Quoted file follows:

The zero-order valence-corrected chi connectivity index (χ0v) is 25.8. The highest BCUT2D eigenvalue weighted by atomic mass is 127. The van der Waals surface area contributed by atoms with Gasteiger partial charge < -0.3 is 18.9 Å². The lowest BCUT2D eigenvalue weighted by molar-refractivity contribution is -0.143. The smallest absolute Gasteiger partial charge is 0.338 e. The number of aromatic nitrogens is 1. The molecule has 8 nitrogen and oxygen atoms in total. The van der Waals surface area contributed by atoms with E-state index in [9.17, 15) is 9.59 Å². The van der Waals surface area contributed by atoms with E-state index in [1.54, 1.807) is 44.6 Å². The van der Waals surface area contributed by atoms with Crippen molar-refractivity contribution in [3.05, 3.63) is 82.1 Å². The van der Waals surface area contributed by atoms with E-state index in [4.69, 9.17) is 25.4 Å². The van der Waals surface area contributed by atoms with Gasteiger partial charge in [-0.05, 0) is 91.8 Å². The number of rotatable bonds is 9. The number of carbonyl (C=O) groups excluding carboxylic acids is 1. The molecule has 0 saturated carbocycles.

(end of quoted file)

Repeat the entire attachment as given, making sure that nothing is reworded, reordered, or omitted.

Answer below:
The zero-order valence-corrected chi connectivity index (χ0v) is 25.8. The highest BCUT2D eigenvalue weighted by atomic mass is 127. The van der Waals surface area contributed by atoms with Gasteiger partial charge < -0.3 is 18.9 Å². The lowest BCUT2D eigenvalue weighted by molar-refractivity contribution is -0.143. The smallest absolute Gasteiger partial charge is 0.338 e. The number of aromatic nitrogens is 1. The molecule has 8 nitrogen and oxygen atoms in total. The van der Waals surface area contributed by atoms with E-state index in [9.17, 15) is 9.59 Å². The van der Waals surface area contributed by atoms with E-state index in [1.54, 1.807) is 44.6 Å². The van der Waals surface area contributed by atoms with Crippen molar-refractivity contribution in [3.05, 3.63) is 82.1 Å². The van der Waals surface area contributed by atoms with E-state index in [4.69, 9.17) is 25.4 Å². The van der Waals surface area contributed by atoms with Gasteiger partial charge in [-0.05, 0) is 91.8 Å². The number of rotatable bonds is 9. The number of carbonyl (C=O) groups excluding carboxylic acids is 1. The molecule has 0 saturated carbocycles.